You can search for photos with a given rating by using a smart album (as described on pages 3233.)
You can also view a photo's rating by clicking the info button.
Rate photos as you review them (as described on page 7) by typing 15 (without the Command key) to apply that many stars to a photo or type 0 to remove a photo's rating.
I almost never use anything except the 4 and 5-star ratings. It's not worth it to me to distinguish the mediocre photos from the below-average ones.
organize with albums p. 12
Albums in iPhoto are strictly virtual. That is, they reference the photos in the Library but the photos themselves don't movethey stay in the Library. That means if you remove a photo from an album, it is not also removed from the Library (or any other album in which it appears). However, if you remove a photo from the Library (see page 8), it is removed from all the albums to which it belonged.
You may add the same photo to as many different albums as you like.
You can drag photos from one album into another. They will then belong to both albums.
iPhoto can create an album for you, using your criteria to select the desired photos. This is called a smart album, and is discussed in more detail on pages 3233.
The Last Roll and Last x Months entries in the Source list are subsets of the Library itself, not true albums. That means if you delete a photo from one of these Library subsets, it's as if you deleted it from the Library itselfand it goes in the Trash. You can change how many rolls or how many months are shown through the Preferences box.
You can display the number of photos in each album by choosing File > Preferences and checking Show photo count for albums in the General pane.
Delete albums by selecting their name in the Source list and pressing the Delete key. The photos are not removed from the Library (or from any other albums to which they belong).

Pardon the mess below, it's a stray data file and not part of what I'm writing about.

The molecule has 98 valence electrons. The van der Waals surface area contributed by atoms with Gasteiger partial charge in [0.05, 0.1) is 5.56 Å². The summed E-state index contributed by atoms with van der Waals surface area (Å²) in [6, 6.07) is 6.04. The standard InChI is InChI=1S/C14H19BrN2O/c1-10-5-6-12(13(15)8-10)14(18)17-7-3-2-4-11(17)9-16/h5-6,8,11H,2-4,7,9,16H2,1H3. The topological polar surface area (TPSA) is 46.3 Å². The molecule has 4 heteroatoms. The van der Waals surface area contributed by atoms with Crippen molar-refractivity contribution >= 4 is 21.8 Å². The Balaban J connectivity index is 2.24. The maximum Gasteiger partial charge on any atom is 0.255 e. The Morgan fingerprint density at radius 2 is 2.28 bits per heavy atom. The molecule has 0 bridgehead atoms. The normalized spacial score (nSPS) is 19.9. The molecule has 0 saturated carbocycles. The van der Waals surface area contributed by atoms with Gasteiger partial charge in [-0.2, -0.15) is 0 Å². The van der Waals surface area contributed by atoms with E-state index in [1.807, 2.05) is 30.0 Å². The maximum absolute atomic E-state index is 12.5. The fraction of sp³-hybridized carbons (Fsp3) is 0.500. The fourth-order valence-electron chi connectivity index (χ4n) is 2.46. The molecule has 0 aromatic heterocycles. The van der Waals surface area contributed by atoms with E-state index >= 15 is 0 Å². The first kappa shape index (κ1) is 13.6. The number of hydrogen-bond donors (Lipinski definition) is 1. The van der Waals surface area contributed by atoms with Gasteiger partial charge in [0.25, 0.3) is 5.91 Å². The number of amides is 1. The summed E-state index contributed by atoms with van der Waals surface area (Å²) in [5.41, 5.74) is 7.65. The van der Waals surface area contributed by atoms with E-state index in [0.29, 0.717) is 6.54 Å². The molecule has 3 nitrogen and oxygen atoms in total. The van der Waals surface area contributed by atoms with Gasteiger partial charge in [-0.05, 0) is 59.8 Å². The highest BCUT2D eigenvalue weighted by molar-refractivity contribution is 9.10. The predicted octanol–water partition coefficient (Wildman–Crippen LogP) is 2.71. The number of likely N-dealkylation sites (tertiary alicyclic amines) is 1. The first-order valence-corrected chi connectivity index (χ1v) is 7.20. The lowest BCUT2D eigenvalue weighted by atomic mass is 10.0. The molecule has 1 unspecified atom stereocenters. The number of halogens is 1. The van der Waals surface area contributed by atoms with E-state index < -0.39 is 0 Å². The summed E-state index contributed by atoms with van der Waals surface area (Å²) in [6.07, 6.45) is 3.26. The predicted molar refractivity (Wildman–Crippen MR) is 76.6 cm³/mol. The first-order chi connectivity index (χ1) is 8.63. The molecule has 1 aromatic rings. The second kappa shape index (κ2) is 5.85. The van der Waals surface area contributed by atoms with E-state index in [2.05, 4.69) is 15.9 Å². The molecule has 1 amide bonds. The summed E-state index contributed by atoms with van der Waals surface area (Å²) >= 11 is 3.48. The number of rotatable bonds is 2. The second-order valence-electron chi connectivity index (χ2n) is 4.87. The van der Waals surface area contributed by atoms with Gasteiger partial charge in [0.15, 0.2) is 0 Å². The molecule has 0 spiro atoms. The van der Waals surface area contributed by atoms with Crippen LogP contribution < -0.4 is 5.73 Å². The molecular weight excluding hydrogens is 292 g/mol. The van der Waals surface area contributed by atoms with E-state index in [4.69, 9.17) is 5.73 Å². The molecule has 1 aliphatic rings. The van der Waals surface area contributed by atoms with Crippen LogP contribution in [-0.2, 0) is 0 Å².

drag new albums p. 14
On page 3, you imported photos into your Library by dragging them from your hard disk, CD, or DVD to the main viewing area. If you drag them all the way to the Source list, iPhoto will create a new album for the newly imported photos.
Another way to create a new album from selected photos is by choosing File > New Album From Selection.
organize with folders p. 15
While you can drag the albums into different orders and in and out of folders, you can't drag them above the folders in the Source list.
You can tell when something is going inside a folder because the folder gets framed in black. If there is just a horizontal line, you're only dragging the item to a new location.
You can nest folders within other folders.
Perhaps a folder's most useful contribution is letting you store a book and/or slideshow together with the album that you used to create it. We'll revisit this point in the next two chapters.
define keywords p. 16
If you select a keyword before pressing the Add button, the new-ly created keyword will appear directly after the selected one. Otherwise, the newly created key-word appears at the end of the list.
The keywords at the top of the list in the Preferences box will also appear at the top of the list in the iPhoto window, and will be the most accessible. You can reorder the list by dragging the keywords to the desired positions.
If you remove a keyword from the list, it is automatically removed from any photo to which it was applied. For more on applying keywords, see page 18.)
If you rename a keyword, the new keyword is applied to the same photos as the old one was.
apply keywords p. 18
To remove one keyword from one or more photos, hold down the Option key while you drag the photo(s) over the keyword to be removed.
To remove all of the keywords from one or more photos, drag the photos over the Reset keyword.
The checkmark keyword is a generic keyword that's useful for marking a bunch of photos temporarily.